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Archived - Canada's MOST astronomy mission comes to an end
Suitcase-sized space telescope wraps up observing after more than a decade of discoveries
April 30, 2014 - Longueuil, Quebec - Canadian Space Agency
After more than ten years of studying the Universe, the Canadian Microvariability and Oscillation of STars (MOST) mission will come to an end on September 9, 2014, having exceeded its objectives. Since its launch in 2003, MOST has produced over one hundred science publications and provided astronomers with new insights into the behaviour of stars. Originally planned as a one-year project, MOST was extended annually due to the telescope's continued successes. The suitcase-sized telescope will leave a prolific legacy of data for astronomers to analyze.
In the fall of 2013, the Canadian Space Agency (CSA) conducted a mission extension review in cooperation with members of Canada's astronomy community. The evaluation weighed the mission's ongoing operational costs against its objectives and new alternatives to obtain similar data. The review led to the recommendation that the mission be terminated, considering that MOST had already surpassed its objectives.
MOST has helped a new generation of astronomers and space engineers advance their studies and research. Under the leadership of its Principal Investigator, Dr. Jaymie Matthews of the University of British Columbia, the MOST science team currently includes members from: the University of British Columbia, the University of Toronto, Université de Montréal, St-Mary's University, the University of Vienna, Harvard University and NASA's Ames Research Center.
- The space telescope will complete its current list of planned observation targets by September 9, 2014.
- The CSA is working with the University of British Columbia, the National Research Council Canada, and the Université de Montréal to archive MOST's data at the Canadian Astronomy Data Center, thus making the mission's data available to the world's astronomy community for future use.
- One of MOST's keys findings includes the surprising discovery that the star Procyon, the eighth brightest in the night sky, does not oscillate or vibrate—in astronomical terms, it has no pulse—challenging researchers' understanding of the life cycle of stars.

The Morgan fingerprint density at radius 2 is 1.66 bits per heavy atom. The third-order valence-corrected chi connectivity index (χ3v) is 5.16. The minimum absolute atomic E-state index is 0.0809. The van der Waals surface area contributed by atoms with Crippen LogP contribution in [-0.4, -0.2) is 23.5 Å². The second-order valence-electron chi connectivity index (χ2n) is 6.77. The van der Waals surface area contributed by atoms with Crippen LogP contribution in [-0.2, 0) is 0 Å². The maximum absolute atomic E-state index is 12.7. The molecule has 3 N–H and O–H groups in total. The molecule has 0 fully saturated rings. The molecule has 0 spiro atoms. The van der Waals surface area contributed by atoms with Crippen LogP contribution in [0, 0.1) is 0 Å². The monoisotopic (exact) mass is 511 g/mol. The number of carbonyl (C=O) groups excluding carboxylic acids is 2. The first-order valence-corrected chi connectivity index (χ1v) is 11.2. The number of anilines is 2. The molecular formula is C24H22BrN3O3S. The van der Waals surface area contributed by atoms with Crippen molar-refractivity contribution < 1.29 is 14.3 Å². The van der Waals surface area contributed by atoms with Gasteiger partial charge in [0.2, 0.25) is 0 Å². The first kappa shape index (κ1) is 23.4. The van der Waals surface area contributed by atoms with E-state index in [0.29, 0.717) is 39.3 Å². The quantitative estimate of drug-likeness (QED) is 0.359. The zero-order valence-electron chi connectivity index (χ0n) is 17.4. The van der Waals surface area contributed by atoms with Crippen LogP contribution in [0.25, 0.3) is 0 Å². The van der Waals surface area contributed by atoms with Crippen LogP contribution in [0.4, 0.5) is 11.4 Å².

- In 2011, MOST confirmed the existence of a suspected—and rather odd— exo-planet around the star 55 Cancri. This planet, called 55 Cancri e, is very close to the star, orbiting it in only 17 hours. The planet is about eight times denser than Earth, making it one of the densest exo-planets known.
- Under the "My Own Space Telescope" public contest, the MOST mission offered amateur astronomers opportunities to observe targets of their choice. Canadian stargazers selected the red supergiant star Betelgeuse in the constellation of Orion and looked at matter around a quasar, which is a star-like object from outside our galaxy that emits large amounts of energy.
- The prime contractor for MOST's satellite and ground station operations is Mississauga-based Microsat Systems Canada Inc. (MSCI).
- Key stakeholders and partners included: the University of British Columbia, the University of Toronto Institute for Aerospace Studies's Space Flight Laboratory, as well as the Centre for Research in Earth and Space Technology (CRESTech) of Toronto, the Radio Amateur Satellite Corporation (AMSAT), which includes both Canadian and U.S. chapters, AeroAstro, Inc. of Ashburn, Virginia, Spectral Applied Research, Routes AstroEngineering, the Royal Astronomical Society of Canada (RASC), and Sumus Technologies.
"Thanks to the Canadian Microvariability and Oscillation of STars telescope, Canadian astronomers have produced a decade's worth of astounding discoveries and Canada's space industry gained essential expertise. As MOST prepares for its retirement, I offer my congratulations to the talented team of astronomers and engineers on this Canadian science and technology success story."- General (Retired) Walter Natynczyk, CSA President
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